The best VR games of 2020 offer you the chance to escape into an immersive gaming experience the likes of which you won’t find anywhere else.
Virtual reality has come a long way in recent years and there’s more choice than ever before. Regardless of your set up, your budget or the size of your living space, there’s likely to be a headset that's perfect for you.
There’s also likely to be a game for you. With VR headsets improving and sliding into the mainstream, there are more games than ever before and the best VR games offer high-quality, high-octane entertainment and immersion. Whether you like fast-paced shooters or slow-and-steady puzzlers you’re going to find your own ideal world to get lost in.
With so much going for it, it’s hardly a surprise that more and more people are dipping their toes into virtual reality. So whether you’re playing on the highest end headsets like the Valve Index and HTC Vive or the super-accessible console compatible PlayStation VR, you’re likely to find a game that will fit your tastes in this list of the best VR games of 2020. Make sure you keep checking back, as new excellent VR games are released, we’ll be adding them to our list here.
- Just got a Quest? Check out our pick of the best Oculus Quest games of 2020
Trover Saves the Universe (PSVR, Oculus)
This comedy game is from the team at Squanch Games, which was founded by Justin Roiland (the co-creator of Rick & Morty). And because of that fact this game very much feels like a Rick & Morty space adventure but with different characters. Ridiculous missions, hilarious voices, fun, colorful and bizarre stories, worlds and alien races.
It's been around since 2019 on the Nintendo Switch, PS4 and Xbox One, but it came to Oculus VR headsets in June 2020. It gets around some of the tricky (and not to mention vomit-inducing) movement issues that are common in other games by placing you in a chair that serves as the game's user interface and you can control the main character, Trover, from a distance as well as teleport your chair to different spots in the game.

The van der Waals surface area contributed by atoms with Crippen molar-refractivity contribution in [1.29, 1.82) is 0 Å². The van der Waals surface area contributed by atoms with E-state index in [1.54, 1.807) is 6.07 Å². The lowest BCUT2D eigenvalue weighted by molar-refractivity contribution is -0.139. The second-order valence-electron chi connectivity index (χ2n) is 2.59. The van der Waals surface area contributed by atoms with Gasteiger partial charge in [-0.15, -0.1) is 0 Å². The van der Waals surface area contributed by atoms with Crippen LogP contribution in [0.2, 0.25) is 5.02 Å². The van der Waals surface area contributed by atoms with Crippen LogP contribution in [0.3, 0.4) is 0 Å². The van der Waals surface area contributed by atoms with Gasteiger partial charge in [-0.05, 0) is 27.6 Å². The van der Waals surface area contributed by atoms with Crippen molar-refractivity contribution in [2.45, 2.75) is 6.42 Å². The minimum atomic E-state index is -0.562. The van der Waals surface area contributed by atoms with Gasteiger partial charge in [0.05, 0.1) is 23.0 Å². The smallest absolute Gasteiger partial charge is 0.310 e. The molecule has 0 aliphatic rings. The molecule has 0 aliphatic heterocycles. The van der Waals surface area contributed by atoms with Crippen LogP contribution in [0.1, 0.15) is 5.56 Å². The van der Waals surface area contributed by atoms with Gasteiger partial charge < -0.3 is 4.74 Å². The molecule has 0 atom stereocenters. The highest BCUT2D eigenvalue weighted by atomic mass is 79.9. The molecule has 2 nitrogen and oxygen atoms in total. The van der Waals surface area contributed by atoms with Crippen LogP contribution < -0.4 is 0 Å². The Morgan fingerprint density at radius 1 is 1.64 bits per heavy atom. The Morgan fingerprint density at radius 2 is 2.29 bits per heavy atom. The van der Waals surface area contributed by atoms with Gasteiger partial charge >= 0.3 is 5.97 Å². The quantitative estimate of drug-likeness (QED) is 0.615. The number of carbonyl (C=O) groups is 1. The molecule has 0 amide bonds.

Star Wars: Squadrons (Multiplatform)
Star Wars: Squadrons from Motive Studios is a VR game that will fulfil the childhood dreams of many. Letting you play as both Rebel and Imperial pilots, this ship-to-ship combat-focused flight sim is ideal for VR.
The game has a single-player campaign as well as multiplayer modes and although it's not a VR-exclusive title, playing in a VR headset really only adds to the excitement that you experience when whizzing around space in an X-Wing or a TIE Fighter.
Sure, it doesn’t have a huge degree of breadth, but really it’s depth of immersion that you’re looking for with Star Wars: Squadrons and it definitely provides that.
Some were afraid that Half-Life: Alyx, one of Valve's first first VR games and the first new entry in the series in over a decade, might not live up to the expectations. But, without a shadow of a doubt, this is a Half-Life game that fills the roomy shoes that Valve left behind in 2007. It's that good.
It is, like its forebears, a mind-bending joyride with a physics system to die for. The inventive, head-scratching scientific puzzles you’re used to from the PC games? They’re here. Tense jaunts through zombie-infested death pits that instil terror better than most ‘horror’ games? Alyx has got that in droves.
No Man's Sky (PSVR)